Start talking with all the pet pros in your area about your desire for a Black Russian Terrier. That includes vets, dog walkers, and groomers. When someone has to make the tough decision to give up a dog, that person will often ask her own trusted network for recommendations.
3. Talk to Breed Rescue
Most people who love Black Russian Terriers love all Black Russian Terriers. That’s why breed clubs have rescue organizations devoted to taking care of homeless dogs. The Black Russian Terrier Club of America can help you find a dog that may be the perfect companion for your family. You can also search online for other Black Russian Terrier rescues in your area.
The great thing about breed rescue groups is that they tend to be very upfront about any health conditions the dogs may have and are a valuable resource for advice. They also often offer fostering opportunities so, with training, you could bring a Black Russian Terrier home for a trial to see what the experience is like.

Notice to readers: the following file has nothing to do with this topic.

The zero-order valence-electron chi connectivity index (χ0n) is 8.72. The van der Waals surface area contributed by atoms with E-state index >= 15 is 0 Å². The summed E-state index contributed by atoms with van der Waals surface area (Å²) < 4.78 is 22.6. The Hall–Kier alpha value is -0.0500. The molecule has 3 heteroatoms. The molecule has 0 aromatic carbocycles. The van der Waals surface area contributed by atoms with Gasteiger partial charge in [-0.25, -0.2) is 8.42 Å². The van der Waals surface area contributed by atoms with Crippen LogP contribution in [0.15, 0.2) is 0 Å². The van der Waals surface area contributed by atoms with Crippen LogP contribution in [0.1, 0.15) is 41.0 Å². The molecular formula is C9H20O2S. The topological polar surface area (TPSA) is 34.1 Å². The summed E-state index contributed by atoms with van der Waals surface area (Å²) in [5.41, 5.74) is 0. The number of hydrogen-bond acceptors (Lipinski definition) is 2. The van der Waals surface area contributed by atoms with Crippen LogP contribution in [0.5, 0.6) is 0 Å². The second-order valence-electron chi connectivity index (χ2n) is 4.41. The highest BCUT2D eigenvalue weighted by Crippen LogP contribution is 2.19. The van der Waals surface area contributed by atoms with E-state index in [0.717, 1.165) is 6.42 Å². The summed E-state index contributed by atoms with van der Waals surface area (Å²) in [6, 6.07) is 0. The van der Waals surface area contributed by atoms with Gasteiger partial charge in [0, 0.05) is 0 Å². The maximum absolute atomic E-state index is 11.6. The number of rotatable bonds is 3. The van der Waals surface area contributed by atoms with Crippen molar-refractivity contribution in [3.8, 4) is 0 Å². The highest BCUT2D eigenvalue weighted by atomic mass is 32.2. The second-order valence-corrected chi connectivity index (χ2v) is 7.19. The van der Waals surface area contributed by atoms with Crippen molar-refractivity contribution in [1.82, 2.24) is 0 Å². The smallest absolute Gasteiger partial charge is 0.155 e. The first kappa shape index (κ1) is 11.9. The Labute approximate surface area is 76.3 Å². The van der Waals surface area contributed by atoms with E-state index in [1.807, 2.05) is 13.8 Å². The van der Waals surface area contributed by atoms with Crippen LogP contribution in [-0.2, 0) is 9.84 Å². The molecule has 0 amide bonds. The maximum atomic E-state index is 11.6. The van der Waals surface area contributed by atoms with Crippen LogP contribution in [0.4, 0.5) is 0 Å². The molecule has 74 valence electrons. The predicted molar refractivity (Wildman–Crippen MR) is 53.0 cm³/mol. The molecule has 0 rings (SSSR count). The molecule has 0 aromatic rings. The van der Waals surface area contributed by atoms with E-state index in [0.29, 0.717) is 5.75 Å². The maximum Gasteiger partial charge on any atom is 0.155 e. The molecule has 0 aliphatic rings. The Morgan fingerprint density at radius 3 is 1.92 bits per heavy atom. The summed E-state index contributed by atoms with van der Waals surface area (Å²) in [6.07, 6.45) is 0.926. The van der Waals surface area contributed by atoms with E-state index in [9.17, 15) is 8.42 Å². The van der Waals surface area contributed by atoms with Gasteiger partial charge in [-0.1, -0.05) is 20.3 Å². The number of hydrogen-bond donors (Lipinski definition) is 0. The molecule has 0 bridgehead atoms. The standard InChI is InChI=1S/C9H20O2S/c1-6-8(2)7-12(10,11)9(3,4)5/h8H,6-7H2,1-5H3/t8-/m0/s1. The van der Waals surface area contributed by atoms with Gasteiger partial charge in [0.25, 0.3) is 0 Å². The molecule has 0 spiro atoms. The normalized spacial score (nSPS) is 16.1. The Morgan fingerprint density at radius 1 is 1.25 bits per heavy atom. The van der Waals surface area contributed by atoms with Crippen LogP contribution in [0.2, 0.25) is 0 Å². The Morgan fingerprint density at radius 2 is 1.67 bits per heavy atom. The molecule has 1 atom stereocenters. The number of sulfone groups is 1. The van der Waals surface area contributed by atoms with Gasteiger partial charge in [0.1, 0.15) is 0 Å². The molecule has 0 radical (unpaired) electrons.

4. Key Questions to Ask
You now know the things to discuss with a breeder, but there are also questions you should discuss with shelter or rescue group staff or volunteers before you bring home a pup. These include:
What is his energy level?
How is he around other animals?
How does he respond to shelter workers, visitors and children?
What is his personality like?
What is his age?
Is he housetrained?
Has he ever bitten or hurt anyone that they know of?
Are there any known health issues?